With my heart pounding in my chest the clock ticks to zero, and I stumble my way out of the start gate. Overly eager to match the pace this bike and kit are used to, I ride like a newborn foal taking its first steps, overshooting and blowing turns until, sure enough, I explode over the bars to sample the French dirt. What the hell was I doing?

“I started to worry that my very casual ‘training’ program begun a month beforehand would not be enough.”

We’ve all dreamt of living the pro life… flying to exotic destinations and riding the latest and greatest bikes that have been lovingly tuned by a personal mechanic. These have always been luxuries only available to a select few of the world’s best, so what was I doing here, riding a BMC Enduro Racing Team bike? This story started a few months earlier, where, after a storming debut in the South American EWS races in Chile and Argentina, taking 13th then 7th position, BMC’s fresh signing Lewis Buchanan picked up a devastating elbow injury during training. His season over, Lewis was confined to the sidelines while the EWS circus continued its course around the world. As a personal friend and journalist, I was offered the opportunity to experience Round 7 of the EWS Valberg from between the tapes – and behind the bars of Lewis’s personal race bike.

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If I am honest, as the event grew closer I became increasingly nervous. While I had been to many rounds, my fight was always behind the camera, not against the clock, and I had very little race experience. I started to worry that my very casual ‘training’ program begun a month beforehand would not be enough. This was hammered home when the course book was released: the massive climbs were way bigger than I’d ever undertaken. It was going to be brutal.

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Meeting the BMC Enduro Race Team

My nerves were peaking as I joined the team in Valberg, where I met racers François Bailly-Maître and Lewis; we were also joined by Denis (the mechanic) and Melanie (the team boss). I wasn’t sure how I’d fit into the team; I feared Francois would be too focused on his weekend to have any time for me, but to my relief it was quite the opposite. I was made to feel really comfortable straight away. Lewis had kindly carted his bike over from Scotland, complete with FOX factory suspension, Shimano XTR brakes, and electronic Di2 shifting. The full works! I’d never ridden a kitted-out factory race bike and was super excited about the opportunity, but also pensive. Besides all the expensive components that were at the peril of my riding, a pro’s setup is very different to what an average rider like myself needs. Lewis ensured me that once pointed downhill I’d understand the riding position immediately, and he was right.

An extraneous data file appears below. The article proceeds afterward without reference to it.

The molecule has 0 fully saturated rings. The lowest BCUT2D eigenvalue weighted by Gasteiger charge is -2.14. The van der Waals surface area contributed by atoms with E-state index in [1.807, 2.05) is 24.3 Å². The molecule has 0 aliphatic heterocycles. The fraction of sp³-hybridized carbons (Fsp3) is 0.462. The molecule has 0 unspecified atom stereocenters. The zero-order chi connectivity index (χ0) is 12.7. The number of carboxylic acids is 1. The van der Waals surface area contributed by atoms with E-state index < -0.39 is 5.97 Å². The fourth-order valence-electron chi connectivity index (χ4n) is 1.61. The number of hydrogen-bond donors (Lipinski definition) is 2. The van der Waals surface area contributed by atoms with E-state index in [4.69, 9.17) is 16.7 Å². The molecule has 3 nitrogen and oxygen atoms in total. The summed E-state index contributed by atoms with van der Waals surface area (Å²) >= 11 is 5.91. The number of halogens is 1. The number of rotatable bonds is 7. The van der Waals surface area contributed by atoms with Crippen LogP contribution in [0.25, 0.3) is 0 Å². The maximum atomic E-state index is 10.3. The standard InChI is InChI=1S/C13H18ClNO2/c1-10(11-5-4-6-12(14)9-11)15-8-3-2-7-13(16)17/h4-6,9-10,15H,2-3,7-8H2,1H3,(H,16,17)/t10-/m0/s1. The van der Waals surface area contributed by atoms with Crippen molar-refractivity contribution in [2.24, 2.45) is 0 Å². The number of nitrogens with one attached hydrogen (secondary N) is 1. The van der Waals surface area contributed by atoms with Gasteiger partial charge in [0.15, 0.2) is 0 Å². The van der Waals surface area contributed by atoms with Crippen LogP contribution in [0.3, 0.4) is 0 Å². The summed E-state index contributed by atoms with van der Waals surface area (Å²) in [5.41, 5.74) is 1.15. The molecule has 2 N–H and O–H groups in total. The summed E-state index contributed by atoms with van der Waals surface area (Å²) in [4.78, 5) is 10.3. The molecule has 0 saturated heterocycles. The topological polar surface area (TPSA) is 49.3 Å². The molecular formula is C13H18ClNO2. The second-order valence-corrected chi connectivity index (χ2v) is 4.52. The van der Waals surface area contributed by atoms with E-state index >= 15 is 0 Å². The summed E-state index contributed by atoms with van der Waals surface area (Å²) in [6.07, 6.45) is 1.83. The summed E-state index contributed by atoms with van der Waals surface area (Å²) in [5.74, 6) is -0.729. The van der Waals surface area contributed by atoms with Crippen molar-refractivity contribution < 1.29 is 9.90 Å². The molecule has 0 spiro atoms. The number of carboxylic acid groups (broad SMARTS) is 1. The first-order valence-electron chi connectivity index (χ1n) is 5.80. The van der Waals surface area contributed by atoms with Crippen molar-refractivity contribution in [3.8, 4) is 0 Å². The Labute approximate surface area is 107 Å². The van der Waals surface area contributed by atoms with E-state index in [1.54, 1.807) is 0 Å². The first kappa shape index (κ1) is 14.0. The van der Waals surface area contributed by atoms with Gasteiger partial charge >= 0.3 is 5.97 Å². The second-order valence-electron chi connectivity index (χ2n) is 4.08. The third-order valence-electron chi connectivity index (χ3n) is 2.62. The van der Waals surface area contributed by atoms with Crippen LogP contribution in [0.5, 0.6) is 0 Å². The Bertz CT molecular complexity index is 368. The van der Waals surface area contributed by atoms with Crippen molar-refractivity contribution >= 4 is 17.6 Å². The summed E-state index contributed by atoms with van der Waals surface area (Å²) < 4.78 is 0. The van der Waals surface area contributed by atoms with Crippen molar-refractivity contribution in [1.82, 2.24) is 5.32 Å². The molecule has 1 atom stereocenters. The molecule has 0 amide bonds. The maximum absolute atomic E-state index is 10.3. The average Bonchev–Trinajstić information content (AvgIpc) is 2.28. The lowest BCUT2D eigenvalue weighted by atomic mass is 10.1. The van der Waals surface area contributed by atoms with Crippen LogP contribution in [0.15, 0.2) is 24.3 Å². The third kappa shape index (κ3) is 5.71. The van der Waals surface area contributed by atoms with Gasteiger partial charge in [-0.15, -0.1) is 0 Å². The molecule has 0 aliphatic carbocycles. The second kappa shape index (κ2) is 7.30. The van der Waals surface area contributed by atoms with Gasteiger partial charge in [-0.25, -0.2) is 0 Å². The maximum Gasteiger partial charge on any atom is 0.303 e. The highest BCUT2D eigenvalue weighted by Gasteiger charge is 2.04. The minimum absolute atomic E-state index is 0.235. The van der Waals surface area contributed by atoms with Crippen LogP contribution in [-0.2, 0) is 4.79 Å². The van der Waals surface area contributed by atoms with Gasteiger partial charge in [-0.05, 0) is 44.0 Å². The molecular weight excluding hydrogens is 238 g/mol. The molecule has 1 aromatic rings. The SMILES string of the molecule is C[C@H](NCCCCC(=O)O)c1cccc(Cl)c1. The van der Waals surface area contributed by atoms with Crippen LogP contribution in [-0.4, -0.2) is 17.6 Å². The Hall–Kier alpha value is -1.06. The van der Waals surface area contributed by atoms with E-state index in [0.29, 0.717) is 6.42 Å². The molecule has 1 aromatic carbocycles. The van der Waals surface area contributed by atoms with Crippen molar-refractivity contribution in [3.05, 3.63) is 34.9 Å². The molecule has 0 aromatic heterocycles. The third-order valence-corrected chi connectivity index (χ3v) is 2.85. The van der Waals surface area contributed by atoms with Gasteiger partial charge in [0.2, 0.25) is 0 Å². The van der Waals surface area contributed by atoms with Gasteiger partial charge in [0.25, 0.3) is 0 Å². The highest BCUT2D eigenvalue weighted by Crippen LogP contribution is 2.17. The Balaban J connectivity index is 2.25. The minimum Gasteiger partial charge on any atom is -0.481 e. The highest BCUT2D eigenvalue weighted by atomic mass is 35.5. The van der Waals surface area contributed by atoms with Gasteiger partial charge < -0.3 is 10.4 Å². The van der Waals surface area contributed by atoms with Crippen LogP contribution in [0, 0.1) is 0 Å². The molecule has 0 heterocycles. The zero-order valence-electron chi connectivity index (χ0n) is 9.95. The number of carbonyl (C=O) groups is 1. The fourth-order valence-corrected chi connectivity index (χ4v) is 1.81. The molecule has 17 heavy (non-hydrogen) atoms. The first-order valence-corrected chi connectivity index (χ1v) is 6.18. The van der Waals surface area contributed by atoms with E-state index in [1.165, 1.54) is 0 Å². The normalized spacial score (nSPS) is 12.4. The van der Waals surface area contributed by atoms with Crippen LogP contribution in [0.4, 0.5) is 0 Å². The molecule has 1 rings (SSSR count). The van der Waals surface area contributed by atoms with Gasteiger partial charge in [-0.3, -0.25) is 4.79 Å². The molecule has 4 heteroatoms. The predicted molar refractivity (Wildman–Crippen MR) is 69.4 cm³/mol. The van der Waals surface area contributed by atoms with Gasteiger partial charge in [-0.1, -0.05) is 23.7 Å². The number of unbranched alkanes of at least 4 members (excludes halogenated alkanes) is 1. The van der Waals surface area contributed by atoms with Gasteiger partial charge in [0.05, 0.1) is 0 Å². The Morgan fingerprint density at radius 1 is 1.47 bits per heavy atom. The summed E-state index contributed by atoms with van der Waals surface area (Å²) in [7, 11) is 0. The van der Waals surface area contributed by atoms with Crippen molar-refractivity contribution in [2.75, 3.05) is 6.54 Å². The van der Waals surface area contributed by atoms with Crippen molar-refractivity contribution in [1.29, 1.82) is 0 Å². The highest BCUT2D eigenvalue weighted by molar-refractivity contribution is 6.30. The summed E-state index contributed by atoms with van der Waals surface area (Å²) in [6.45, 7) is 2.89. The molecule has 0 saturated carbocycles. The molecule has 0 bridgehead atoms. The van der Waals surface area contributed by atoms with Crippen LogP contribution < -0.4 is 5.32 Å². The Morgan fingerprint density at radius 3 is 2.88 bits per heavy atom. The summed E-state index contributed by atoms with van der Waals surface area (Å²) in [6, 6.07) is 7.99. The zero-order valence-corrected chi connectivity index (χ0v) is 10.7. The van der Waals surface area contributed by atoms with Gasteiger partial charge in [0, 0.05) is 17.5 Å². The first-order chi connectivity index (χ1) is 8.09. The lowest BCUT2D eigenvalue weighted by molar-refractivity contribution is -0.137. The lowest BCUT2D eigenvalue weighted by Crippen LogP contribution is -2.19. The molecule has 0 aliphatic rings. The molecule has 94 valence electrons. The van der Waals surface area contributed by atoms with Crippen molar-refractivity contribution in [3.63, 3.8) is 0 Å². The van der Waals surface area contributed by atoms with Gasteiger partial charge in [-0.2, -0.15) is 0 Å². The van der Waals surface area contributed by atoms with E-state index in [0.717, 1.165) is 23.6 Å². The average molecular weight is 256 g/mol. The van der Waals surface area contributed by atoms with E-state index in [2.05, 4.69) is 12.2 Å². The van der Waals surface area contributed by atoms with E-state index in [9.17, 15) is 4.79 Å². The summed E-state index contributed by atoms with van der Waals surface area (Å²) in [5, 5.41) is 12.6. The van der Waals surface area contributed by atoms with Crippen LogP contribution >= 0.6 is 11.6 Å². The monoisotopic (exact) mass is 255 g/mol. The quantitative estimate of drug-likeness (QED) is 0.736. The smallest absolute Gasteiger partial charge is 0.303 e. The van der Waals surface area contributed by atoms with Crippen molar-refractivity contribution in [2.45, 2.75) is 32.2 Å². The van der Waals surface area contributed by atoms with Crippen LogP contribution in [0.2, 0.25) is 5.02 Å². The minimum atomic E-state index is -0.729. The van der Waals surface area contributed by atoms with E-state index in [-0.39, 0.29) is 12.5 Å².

Distinguished Company

The pro experience started for me on the first day of practice when I stopped to check out the first turns, then quickly found myself in very esteemed company: Nico Vouilloz, Adrien Dailly, François and Rémy Absalon, to name but a few. It was certainly an education to see how these guys can read the terrain, spotting lines that were never on my radar. Any qualms I’d had about bonding with the bike in time were squashed after only a few minutes; the 29” wheels were perfect for this terrain, the bike felt planted, and the roomy reach and geometry made for a confidence-inspiring ride, whilst the sublime performance of the FOX coil shock left me at a loss for words. I was keen to smash runs, but had to think about the long game and conserving energy for the race days.

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Opening the curtains on the final practice day revealed a grey and soggy landscape with heavy rain falling and temperatures taking a dive. It was going to be a wild one, and sure enough the resulting mud slides gave me a chance to show Francois my best dance moves as I repeatedly got spat over the bars (much to his amusement). The fact that I was battling to stay on the bike, let alone attack the trails, was a concern. Then that was it: practice was over, and with what felt like an extra four kilos of mud on the bike I handed it over to Denis for its final strip down, cleaning, and preparation. Over dinner, in between the bombardment of Snapchat filters, I asked Lewis with a smirk but serious intentions about tactics for tomorrow, He was pretty clear in his advice. I shouldn’t go full gas all the time; ride around 95% on the technical, rest where I can, but when it comes to the climbs and pedaling give it my all.

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Not the Greatest of Starts